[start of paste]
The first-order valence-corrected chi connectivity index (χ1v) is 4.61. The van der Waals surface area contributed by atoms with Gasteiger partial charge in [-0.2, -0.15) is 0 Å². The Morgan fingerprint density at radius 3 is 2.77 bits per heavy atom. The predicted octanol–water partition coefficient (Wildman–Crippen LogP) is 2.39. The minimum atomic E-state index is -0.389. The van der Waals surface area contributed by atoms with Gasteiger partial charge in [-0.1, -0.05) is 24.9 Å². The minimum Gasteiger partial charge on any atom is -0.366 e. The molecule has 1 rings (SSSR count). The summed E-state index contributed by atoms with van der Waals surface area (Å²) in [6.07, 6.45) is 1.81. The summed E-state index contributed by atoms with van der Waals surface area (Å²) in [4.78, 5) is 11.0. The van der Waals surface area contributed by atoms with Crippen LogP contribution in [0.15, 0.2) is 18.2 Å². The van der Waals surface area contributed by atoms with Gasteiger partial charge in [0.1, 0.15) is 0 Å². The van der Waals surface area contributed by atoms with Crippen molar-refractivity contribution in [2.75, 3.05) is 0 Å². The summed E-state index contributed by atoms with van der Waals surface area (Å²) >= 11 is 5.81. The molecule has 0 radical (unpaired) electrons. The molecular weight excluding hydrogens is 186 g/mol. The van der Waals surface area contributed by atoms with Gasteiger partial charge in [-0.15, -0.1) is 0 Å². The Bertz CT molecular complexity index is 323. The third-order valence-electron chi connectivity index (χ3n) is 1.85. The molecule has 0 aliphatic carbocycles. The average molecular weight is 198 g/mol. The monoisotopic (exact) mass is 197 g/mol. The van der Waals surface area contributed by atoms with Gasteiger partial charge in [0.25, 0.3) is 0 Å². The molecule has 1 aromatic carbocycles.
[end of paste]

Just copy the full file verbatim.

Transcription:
The first-order valence-corrected chi connectivity index (χ1v) is 4.61. The van der Waals surface area contributed by atoms with Gasteiger partial charge in [-0.2, -0.15) is 0 Å². The Morgan fingerprint density at radius 3 is 2.77 bits per heavy atom. The predicted octanol–water partition coefficient (Wildman–Crippen LogP) is 2.39. The minimum atomic E-state index is -0.389. The van der Waals surface area contributed by atoms with Gasteiger partial charge in [-0.1, -0.05) is 24.9 Å². The minimum Gasteiger partial charge on any atom is -0.366 e. The molecule has 1 rings (SSSR count). The summed E-state index contributed by atoms with van der Waals surface area (Å²) in [6.07, 6.45) is 1.81. The summed E-state index contributed by atoms with van der Waals surface area (Å²) in [4.78, 5) is 11.0. The van der Waals surface area contributed by atoms with Crippen LogP contribution in [0.15, 0.2) is 18.2 Å². The van der Waals surface area contributed by atoms with Gasteiger partial charge in [0.1, 0.15) is 0 Å². The van der Waals surface area contributed by atoms with Crippen molar-refractivity contribution in [2.75, 3.05) is 0 Å². The summed E-state index contributed by atoms with van der Waals surface area (Å²) >= 11 is 5.81. The molecule has 0 radical (unpaired) electrons. The molecular weight excluding hydrogens is 186 g/mol. The van der Waals surface area contributed by atoms with Gasteiger partial charge in [-0.15, -0.1) is 0 Å². The Bertz CT molecular complexity index is 323. The third-order valence-electron chi connectivity index (χ3n) is 1.85. The molecule has 0 aliphatic carbocycles. The average molecular weight is 198 g/mol. The monoisotopic (exact) mass is 197 g/mol. The van der Waals surface area contributed by atoms with Gasteiger partial charge in [0.25, 0.3) is 0 Å². The molecule has 1 aromatic carbocycles.